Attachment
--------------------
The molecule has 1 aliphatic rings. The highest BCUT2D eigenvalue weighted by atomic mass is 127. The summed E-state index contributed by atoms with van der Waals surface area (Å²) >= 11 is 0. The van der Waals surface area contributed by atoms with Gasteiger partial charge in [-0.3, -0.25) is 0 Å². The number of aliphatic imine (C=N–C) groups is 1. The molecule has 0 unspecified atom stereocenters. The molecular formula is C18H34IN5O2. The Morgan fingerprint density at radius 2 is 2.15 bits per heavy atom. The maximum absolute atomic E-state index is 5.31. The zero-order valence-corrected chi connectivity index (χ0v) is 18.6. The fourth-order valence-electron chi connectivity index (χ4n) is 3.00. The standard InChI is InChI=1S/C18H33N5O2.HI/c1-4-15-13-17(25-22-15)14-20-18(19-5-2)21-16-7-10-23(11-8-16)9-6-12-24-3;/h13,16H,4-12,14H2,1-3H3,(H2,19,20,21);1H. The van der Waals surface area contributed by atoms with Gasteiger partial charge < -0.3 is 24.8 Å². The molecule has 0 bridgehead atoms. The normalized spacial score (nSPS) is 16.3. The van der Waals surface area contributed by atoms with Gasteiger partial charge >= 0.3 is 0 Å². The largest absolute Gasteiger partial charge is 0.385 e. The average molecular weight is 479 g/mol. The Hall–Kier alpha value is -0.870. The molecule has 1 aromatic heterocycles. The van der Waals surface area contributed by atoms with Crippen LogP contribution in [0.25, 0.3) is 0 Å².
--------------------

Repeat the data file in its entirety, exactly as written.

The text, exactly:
The molecule has 1 aliphatic rings. The highest BCUT2D eigenvalue weighted by atomic mass is 127. The summed E-state index contributed by atoms with van der Waals surface area (Å²) >= 11 is 0. The van der Waals surface area contributed by atoms with Gasteiger partial charge in [-0.3, -0.25) is 0 Å². The number of aliphatic imine (C=N–C) groups is 1. The molecule has 0 unspecified atom stereocenters. The molecular formula is C18H34IN5O2. The Morgan fingerprint density at radius 2 is 2.15 bits per heavy atom. The maximum absolute atomic E-state index is 5.31. The zero-order valence-corrected chi connectivity index (χ0v) is 18.6. The fourth-order valence-electron chi connectivity index (χ4n) is 3.00. The standard InChI is InChI=1S/C18H33N5O2.HI/c1-4-15-13-17(25-22-15)14-20-18(19-5-2)21-16-7-10-23(11-8-16)9-6-12-24-3;/h13,16H,4-12,14H2,1-3H3,(H2,19,20,21);1H. The van der Waals surface area contributed by atoms with Gasteiger partial charge < -0.3 is 24.8 Å². The molecule has 0 bridgehead atoms. The normalized spacial score (nSPS) is 16.3. The van der Waals surface area contributed by atoms with Gasteiger partial charge >= 0.3 is 0 Å². The largest absolute Gasteiger partial charge is 0.385 e. The average molecular weight is 479 g/mol. The Hall–Kier alpha value is -0.870. The molecule has 1 aromatic heterocycles. The van der Waals surface area contributed by atoms with Crippen LogP contribution in [0.25, 0.3) is 0 Å².